Sheriff Under Investigation

By WTAP NEWS / Denise Alex

Presented By

Bonnie M. Wells

Parkersburg, West Virginia --

An investigation is underway involving the conduct of Wood County Sheriff Ken Merritt.

Monday afternoon the Wood County Prosecutor's Office announced it is looking into possible criminal activity involving the sheriff and his son Bryan Merritt.

Bryan Merritt was in and out of the courtroom last month concerning various charges, failure to abide by probation rules, and concerns about his safety in jail because of his father's position.

Special prosecutor Earl Wilson Maxwell has been appopointed out of Randolph County to investigate if the sheriff committed a crime.

"I do not like to have to request a special prosecutor but because of the rules of professional responsibility, ethically, I would be conflicted out because individuals in my offices may be witnesses, "says Wood County prosecutor Ginney Conley.

WTAP-TV tried getting a hold of Sheriff Merritt at his office and home on Friday, neither call was returned.

Wood County Sheriff Investigation


Denise Alex

The investigation in Wood County Sheriff Ken Merritt continues even though the prosecutor in charge of his case is now off the case.

In November Randolph County prosecutor Earl Maxwell was appointed to oversee the un-named alleged wrongdoings by Merritt.

But Friday was Maxwell's last day on the job because he is starting a new job Monday in Charleston.

Maxwell tells us more than likely his successor Frank Bush will take over the case. He says the ultimate decision lies in the hands of the West Virginia Attorney Institute.

Maxwell adds that any time there is an investigation of a public official it can take around six months to complete considering scheduling conflicts with the state trooper investigating and others.

Saturday, January 28, 2006 —

Maxwell Out As Merritt Investigator



Staff Writer

Merritt Facts

Randolph County Prosecutor Earl Maxwell was appointed last year to be the special prosecutor in an investigation of Wood County Sheriff Ken Merritt and his conduct surrounding the prosecution of his son Bryan.

Maxwell resigned from his office this month and now serves as director of the West Virginia Education and State Employees Grievance Board

The West Virginia Prosecuting Attorneys Institute is looking for another special prosecutor for the investigation.

PARKERSBURG — The investigation of Wood County Sheriff Ken Merritt will be handled by a new special prosecutor after the man originally tapped for the job took a position with the state.

Randolph County Prosecutor Earl Wilson Maxwell was chosen by the West Virginia Prosecuting Attorneys Institute to handle the investigation, which court documents said concerned “conduct of the Wood County sheriff surrounding the prosecution of the sheriff’s son, Bryan Merritt.”

Wood County Prosecutor Ginny Conley asked to be excused from the case because employees of her office could be witnesses.

Earlier this month, Maxwell resigned from his Randolph County post to become director of the West Virginia Education and State Employees Grievance Board, which administers grievances for state employees, county boards of education, higher education institutions and state agencies and offers mediation services.

The Randolph County Commission appointed Frank P. Busch Jr. to serve the remaining year of Maxwell’s term.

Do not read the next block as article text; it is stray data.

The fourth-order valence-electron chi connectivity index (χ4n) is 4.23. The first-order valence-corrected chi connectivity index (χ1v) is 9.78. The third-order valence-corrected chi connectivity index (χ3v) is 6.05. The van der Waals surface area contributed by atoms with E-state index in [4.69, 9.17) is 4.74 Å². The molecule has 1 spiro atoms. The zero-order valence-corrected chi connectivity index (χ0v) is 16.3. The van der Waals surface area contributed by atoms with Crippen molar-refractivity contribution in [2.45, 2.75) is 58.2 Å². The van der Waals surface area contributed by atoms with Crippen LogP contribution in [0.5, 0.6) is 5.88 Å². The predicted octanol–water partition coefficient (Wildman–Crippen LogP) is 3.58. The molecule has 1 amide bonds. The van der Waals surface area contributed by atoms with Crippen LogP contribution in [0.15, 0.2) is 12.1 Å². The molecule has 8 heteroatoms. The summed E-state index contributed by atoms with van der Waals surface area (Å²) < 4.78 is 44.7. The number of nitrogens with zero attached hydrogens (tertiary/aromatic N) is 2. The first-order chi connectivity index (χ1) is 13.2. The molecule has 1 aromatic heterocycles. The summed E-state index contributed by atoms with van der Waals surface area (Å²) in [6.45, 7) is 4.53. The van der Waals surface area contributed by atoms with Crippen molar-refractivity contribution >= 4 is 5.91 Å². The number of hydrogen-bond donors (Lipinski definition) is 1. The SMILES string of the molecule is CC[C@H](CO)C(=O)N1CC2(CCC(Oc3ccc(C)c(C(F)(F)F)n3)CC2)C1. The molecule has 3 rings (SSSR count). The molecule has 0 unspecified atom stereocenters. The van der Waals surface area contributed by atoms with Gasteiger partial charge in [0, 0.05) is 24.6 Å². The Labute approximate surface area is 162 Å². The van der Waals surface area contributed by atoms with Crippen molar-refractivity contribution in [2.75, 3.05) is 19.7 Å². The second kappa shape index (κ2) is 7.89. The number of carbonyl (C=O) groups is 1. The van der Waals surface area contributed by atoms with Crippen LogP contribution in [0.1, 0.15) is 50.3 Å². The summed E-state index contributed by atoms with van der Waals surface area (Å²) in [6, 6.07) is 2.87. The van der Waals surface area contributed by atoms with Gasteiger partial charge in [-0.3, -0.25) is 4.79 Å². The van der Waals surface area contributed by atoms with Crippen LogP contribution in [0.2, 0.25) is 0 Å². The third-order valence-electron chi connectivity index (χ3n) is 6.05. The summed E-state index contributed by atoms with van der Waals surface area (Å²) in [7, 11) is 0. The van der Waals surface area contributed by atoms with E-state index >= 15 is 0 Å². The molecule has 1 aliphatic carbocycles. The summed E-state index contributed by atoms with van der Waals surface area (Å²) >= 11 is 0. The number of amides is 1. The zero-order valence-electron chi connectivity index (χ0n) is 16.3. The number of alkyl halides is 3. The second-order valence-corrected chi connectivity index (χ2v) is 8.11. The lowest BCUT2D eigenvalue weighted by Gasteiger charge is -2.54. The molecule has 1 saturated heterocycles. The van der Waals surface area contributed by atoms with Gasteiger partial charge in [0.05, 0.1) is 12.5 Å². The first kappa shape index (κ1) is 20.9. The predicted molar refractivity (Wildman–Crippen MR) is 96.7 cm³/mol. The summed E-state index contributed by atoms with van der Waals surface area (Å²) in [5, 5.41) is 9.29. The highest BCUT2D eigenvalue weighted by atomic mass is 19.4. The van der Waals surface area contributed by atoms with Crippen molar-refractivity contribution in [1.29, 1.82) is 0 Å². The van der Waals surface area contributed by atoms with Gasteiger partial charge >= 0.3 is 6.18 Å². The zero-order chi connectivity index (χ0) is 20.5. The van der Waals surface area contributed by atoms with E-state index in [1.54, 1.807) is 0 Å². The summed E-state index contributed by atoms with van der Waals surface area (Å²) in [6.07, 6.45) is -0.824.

The institute is not asking Busch to take Maxwell’s place on the Wood County investigation, said Philip Morrison, executive director of the institute. The probe could get complex and the new prosecutor does not need the added concerns, he said.

“I don’t want to have that situation placed on a brand new prosecutor, so we will be looking for a more experienced prosecutor elsewhere,” Morrison said.

Based on his experience, Morrison said, the absence of a prosecutor likely has not halted the investigation, which is being conducted by a state trooper from outside the area. Most of the special prosecutor’s work will be done toward the end of the probe, he said.

“The process is not being held up,” he said.

Morrison said there is no timeline for the investigation to be completed, so there is no specific date by which the institute needs to select another prosecutor. However, he said he expects the process to take about a week or so.

The decision will be based on the prosecutor’s experience and whether he or she has the time to work on the investigation, Morrison said.

Ken Merritt declined to comment on the investigation Thursday.

His son, Bryan Merritt, 23, was arrested in January 2005 on charges of driving under the influence, possession of less than 15 grams of a controlled substance, carrying a dangerous weapon and obstruction. He pleaded guilty to obstructing as part of a plea agreement and was sentenced to 45 days in jail, which was suspended for six months of probation through the county’s day report center.

Bryan Merritt’s probation was revoked in October after the center filed allegations that he had not fulfilled his probation requirements, including failing a drug screening. He was placed in custody at the North Central Regional Jail in Doddridge County to serve his original sentence.

Bryan Merritt’s attorney, J.C. Powell, told the court his client had been caught in the middle of a conflict between the day report center and the home confinement program, which is overseen by the sheriff’s department.

Powell said his client had done everything he was asked, including performing community service and spending two weeks in a substance abuse treatment program. In October, the defense asked for two drug tests to be preserved, one that came back negative, the other positive. Those samples reportedly were forwarded to a lab for additional testing.

Contact Evan Bevins at


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